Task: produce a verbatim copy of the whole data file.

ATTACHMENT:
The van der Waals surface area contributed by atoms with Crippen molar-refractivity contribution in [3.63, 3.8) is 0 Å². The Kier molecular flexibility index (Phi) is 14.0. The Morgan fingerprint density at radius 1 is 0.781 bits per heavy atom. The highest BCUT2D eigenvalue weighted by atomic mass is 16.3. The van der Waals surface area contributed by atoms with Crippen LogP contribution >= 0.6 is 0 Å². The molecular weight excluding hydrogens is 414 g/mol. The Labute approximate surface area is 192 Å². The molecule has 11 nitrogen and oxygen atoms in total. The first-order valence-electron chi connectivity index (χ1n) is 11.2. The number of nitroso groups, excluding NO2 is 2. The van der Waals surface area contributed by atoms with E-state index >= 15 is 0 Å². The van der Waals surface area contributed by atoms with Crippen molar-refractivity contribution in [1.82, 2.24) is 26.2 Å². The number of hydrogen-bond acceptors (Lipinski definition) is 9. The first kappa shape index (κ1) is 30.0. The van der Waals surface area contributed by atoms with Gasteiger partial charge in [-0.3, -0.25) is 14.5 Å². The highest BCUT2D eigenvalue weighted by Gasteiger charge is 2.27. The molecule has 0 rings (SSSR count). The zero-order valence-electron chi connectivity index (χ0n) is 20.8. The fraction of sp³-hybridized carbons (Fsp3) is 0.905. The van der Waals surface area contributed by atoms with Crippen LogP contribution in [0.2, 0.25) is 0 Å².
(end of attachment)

The van der Waals surface area contributed by atoms with Crippen molar-refractivity contribution in [3.63, 3.8) is 0 Å². The Kier molecular flexibility index (Phi) is 14.0. The Morgan fingerprint density at radius 1 is 0.781 bits per heavy atom. The highest BCUT2D eigenvalue weighted by atomic mass is 16.3. The van der Waals surface area contributed by atoms with Crippen LogP contribution >= 0.6 is 0 Å². The molecular weight excluding hydrogens is 414 g/mol. The Labute approximate surface area is 192 Å². The molecule has 11 nitrogen and oxygen atoms in total. The first-order valence-electron chi connectivity index (χ1n) is 11.2. The number of nitroso groups, excluding NO2 is 2. The van der Waals surface area contributed by atoms with E-state index >= 15 is 0 Å². The van der Waals surface area contributed by atoms with Crippen molar-refractivity contribution in [1.82, 2.24) is 26.2 Å². The number of hydrogen-bond acceptors (Lipinski definition) is 9. The first kappa shape index (κ1) is 30.0. The van der Waals surface area contributed by atoms with Gasteiger partial charge in [-0.3, -0.25) is 14.5 Å². The highest BCUT2D eigenvalue weighted by Gasteiger charge is 2.27. The molecule has 0 rings (SSSR count). The zero-order valence-electron chi connectivity index (χ0n) is 20.8. The fraction of sp³-hybridized carbons (Fsp3) is 0.905. The van der Waals surface area contributed by atoms with Crippen LogP contribution in [0.2, 0.25) is 0 Å².